Figure 1. Radar reflectivity image (top) and Doppler velocity image (bottom) of the March 15, 2012 Dexter, Michigan tornado.


Video 2. This video report by AnnArbor.com's Nathan Bomey shows tornado damage in the Dexter, Michigan, about 90 minutes after the tornado came through on Thursday, March 15, 2012.

I talked to a friend in Dexter who relayed the story of her friend who was driving through town, saw the tornado, and pulled over into the Dexter car wash to take shelter. Some strangers living next door to the car wash yelled at him to come shelter in their basement, since the car wash didn't have a basement. He joined them, and was glad he did, because his car and the car wash were heavily damaged by a tree that was flung into it (see damage to the car wash in the video above.)

Hail, Hail, to Michigan
The Dexter storms also brought golfball to baseball-sized hail and a deluge of 4 - 5 inches of rain that caused street flooding in Ann Arbor. My Ph.D. advisor and co-founder of Weather Underground, Dr. Perry Samson, related this story to me: "I was traveling home by bus to go chase, but the bus came to a stand still at Michigan Stadium as cars were sunk up to their windows in water on Main Street. I told the driver I had to chase this storm, and came up with a story about what I do. He gunned the bus and drove through the flood to get me home. So I didn't actually commandeer a bus to chase the tornado, but it was darn close!"

Record Midwest March heat wave topples more records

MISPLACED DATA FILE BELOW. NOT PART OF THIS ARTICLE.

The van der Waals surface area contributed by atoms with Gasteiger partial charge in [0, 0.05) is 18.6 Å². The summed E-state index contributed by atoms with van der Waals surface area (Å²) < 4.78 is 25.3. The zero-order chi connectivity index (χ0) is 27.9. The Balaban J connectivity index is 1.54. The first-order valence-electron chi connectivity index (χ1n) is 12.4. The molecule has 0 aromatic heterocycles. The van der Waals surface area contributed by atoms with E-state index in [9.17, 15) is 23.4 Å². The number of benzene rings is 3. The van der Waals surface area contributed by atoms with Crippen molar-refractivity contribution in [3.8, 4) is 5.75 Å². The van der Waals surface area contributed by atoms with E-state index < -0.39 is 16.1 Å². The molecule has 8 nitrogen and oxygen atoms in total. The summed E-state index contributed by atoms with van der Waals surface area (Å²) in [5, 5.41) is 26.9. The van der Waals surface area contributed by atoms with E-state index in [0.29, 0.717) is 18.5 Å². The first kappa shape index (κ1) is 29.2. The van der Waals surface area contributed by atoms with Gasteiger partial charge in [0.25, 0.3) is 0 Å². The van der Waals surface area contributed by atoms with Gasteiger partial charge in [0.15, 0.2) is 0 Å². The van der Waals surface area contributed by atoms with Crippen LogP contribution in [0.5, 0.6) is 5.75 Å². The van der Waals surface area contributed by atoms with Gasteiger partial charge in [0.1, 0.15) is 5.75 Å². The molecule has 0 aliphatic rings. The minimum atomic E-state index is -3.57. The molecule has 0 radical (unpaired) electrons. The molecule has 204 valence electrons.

For the second consecutive day, large portions of Illinois, Wisconsin, and Iowa, including the cities of Chicago, Madison, and Dubuque, recorded their all-time warmest temperatures for so early in the year. Perhaps the most extraordinary record occurred in Madison, Wisconsin, which hit 82°F--a temperature 39°F above average. It was the hottest temperature ever recorded in March, and three degrees warmer than any day so early in the year, going back to 1869. Not as many all-time hottest temperature records for so early in the year were set in Michigan and other surrounding states, due to plentiful moisture that generated afternoon cloud cover. The records will continue to fall across the Midwest for another week, as the ridge of high pressure responsible stays locked in place.

Major airports that set all-time heat records yesterday
For the second consecutive day, Chicago, Illinois hit 81°F; the warmest it's ever been this early in the year, going back to 1872, and 35°F above average. This ties the record set on March 12, 1990.